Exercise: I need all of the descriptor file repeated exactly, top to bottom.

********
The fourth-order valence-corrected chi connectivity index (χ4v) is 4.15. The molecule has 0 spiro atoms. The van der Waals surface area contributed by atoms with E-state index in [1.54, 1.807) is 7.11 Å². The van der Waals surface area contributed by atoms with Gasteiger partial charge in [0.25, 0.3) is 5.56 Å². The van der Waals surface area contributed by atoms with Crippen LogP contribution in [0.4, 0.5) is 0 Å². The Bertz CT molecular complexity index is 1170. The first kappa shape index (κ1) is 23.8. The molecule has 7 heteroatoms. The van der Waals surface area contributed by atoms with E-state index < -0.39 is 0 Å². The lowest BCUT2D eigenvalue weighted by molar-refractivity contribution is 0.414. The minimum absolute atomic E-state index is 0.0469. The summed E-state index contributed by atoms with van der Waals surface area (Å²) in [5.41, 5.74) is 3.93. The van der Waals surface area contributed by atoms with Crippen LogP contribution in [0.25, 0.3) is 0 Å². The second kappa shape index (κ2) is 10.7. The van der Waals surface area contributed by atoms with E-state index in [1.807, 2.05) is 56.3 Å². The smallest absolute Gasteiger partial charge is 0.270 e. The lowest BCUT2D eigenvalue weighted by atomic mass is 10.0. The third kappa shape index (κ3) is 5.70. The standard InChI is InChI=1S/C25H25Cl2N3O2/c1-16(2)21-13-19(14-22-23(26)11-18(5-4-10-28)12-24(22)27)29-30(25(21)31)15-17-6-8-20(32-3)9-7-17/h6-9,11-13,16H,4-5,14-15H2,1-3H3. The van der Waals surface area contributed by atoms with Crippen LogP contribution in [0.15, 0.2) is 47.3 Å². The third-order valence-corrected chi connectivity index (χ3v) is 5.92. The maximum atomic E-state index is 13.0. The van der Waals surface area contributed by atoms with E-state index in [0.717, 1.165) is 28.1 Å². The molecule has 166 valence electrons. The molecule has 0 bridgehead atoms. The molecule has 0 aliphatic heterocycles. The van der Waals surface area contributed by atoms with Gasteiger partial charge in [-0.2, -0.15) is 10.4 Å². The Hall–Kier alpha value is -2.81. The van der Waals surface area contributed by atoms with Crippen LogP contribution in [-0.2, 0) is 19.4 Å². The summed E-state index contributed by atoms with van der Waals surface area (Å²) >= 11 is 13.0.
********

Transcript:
The fourth-order valence-corrected chi connectivity index (χ4v) is 4.15. The molecule has 0 spiro atoms. The van der Waals surface area contributed by atoms with E-state index in [1.54, 1.807) is 7.11 Å². The van der Waals surface area contributed by atoms with Gasteiger partial charge in [0.25, 0.3) is 5.56 Å². The van der Waals surface area contributed by atoms with Crippen LogP contribution in [0.4, 0.5) is 0 Å². The Bertz CT molecular complexity index is 1170. The first kappa shape index (κ1) is 23.8. The molecule has 7 heteroatoms. The van der Waals surface area contributed by atoms with E-state index < -0.39 is 0 Å². The lowest BCUT2D eigenvalue weighted by molar-refractivity contribution is 0.414. The minimum absolute atomic E-state index is 0.0469. The summed E-state index contributed by atoms with van der Waals surface area (Å²) in [5.41, 5.74) is 3.93. The van der Waals surface area contributed by atoms with Crippen LogP contribution in [0.25, 0.3) is 0 Å². The second kappa shape index (κ2) is 10.7. The van der Waals surface area contributed by atoms with E-state index in [1.807, 2.05) is 56.3 Å². The smallest absolute Gasteiger partial charge is 0.270 e. The lowest BCUT2D eigenvalue weighted by atomic mass is 10.0. The third kappa shape index (κ3) is 5.70. The standard InChI is InChI=1S/C25H25Cl2N3O2/c1-16(2)21-13-19(14-22-23(26)11-18(5-4-10-28)12-24(22)27)29-30(25(21)31)15-17-6-8-20(32-3)9-7-17/h6-9,11-13,16H,4-5,14-15H2,1-3H3. The van der Waals surface area contributed by atoms with Crippen LogP contribution in [0.15, 0.2) is 47.3 Å². The third-order valence-corrected chi connectivity index (χ3v) is 5.92. The maximum atomic E-state index is 13.0. The van der Waals surface area contributed by atoms with E-state index in [0.717, 1.165) is 28.1 Å². The molecule has 166 valence electrons. The molecule has 0 bridgehead atoms. The molecule has 0 aliphatic heterocycles. The van der Waals surface area contributed by atoms with Gasteiger partial charge in [-0.2, -0.15) is 10.4 Å². The Hall–Kier alpha value is -2.81. The van der Waals surface area contributed by atoms with Crippen LogP contribution in [-0.2, 0) is 19.4 Å². The summed E-state index contributed by atoms with van der Waals surface area (Å²) >= 11 is 13.0.